NUMERICAL SIMULATION OF LONG-RANGE CELL MANIPULATION WITH AC ELECTROKINETICS BY IMMERSED BOUNDARY-LATTICE BOLTZMANN METHOD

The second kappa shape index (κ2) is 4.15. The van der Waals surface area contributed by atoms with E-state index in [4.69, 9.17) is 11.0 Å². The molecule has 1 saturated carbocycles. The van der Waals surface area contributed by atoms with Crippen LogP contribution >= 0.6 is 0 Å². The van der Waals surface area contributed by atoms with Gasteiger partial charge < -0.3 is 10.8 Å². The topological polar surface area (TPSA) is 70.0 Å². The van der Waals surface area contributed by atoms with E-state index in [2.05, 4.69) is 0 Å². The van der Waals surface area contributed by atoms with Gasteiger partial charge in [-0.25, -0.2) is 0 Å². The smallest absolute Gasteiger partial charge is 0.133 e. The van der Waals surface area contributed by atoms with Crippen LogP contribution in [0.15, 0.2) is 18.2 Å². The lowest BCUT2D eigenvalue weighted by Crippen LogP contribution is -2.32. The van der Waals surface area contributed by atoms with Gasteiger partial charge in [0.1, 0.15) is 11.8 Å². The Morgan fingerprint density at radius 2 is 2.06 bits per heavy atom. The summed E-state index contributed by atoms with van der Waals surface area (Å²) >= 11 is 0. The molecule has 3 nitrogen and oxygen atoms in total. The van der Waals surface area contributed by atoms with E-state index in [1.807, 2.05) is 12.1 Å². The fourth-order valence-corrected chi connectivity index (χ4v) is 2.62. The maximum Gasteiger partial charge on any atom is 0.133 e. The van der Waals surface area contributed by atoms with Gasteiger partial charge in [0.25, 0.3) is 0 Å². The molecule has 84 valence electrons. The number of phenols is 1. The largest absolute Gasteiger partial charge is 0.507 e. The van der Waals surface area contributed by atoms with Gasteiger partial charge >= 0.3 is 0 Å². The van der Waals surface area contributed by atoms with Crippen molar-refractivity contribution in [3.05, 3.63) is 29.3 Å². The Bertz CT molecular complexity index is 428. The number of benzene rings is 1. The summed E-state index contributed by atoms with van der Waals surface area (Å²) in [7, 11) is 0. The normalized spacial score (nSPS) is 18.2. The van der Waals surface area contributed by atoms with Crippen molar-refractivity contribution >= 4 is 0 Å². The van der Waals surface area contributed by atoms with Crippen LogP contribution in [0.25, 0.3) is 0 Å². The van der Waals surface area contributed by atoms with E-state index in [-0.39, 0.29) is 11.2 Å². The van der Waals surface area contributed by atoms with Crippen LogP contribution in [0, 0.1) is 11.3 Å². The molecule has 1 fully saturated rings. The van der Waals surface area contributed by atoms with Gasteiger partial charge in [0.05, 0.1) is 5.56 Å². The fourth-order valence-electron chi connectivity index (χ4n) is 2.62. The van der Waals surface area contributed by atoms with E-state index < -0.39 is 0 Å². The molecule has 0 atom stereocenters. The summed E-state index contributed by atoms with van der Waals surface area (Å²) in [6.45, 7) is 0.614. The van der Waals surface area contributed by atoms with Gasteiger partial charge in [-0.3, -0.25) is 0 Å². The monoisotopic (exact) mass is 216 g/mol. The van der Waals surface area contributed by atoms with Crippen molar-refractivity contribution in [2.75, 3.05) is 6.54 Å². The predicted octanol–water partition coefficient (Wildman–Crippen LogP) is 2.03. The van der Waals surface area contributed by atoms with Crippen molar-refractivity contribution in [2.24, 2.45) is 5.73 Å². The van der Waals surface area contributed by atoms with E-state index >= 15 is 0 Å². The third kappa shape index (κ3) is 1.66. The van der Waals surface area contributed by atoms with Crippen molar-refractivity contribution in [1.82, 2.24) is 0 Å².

Alternating current (AC) electrokinetics have been widely used to manipulate bioparticles such as mammalian cell, bacteria, DNA, and protein among which the efficient cell patterning is essential for several biomedical and tissue engineering applications. Dielectrophoresis (DEP) is a well-known phenomenon that a force acts on the polarized particle in the non-uniform electric field, and it has been demonstrated as an effective, non-invasive, and non-destructive technique for cell trapping and separation. However, DEP force reduces dramatically with the decrease of electric field gradients which makes it ineffective for controlling the motion of cell in the region far away from the electrode edges. Fortunately, AC electrothermal (ACET) flow occurs when there exists electric field and temperature gradient caused by Joule heating or other external heat sources. The driving mechanism of ACET flow makes it important for pumping the physiological media of high conductivity under which circumstance the AC electroosmosis flow is weak. The drag force induced by ACET flow on the cell could transport it into the region near the electrode where the negative DEP force is significant. By balancing the DEP force, the drag force, and the gravitational force, the cell could be successfully suspended in the solution which is useful for cell patterning or other biomedical operations. In the current work, the immersed boundary-lattice Boltzmann method (IB-LBM) with GPU acceleration on a CUDA computational platform is used to accurately simulate the motion of cell under hybrid AC electrokinetic phenomena. The results indicate that a single cell could be successfully suspended at an equilibrium position due to the balanced ACET electrohydrodynamic force, negative DEP force, and gravitational force. However, the double cells confront a periodic motion around each other when the DEP force is not sufficient to overcome the effects of ACET flow and cell-cell interaction.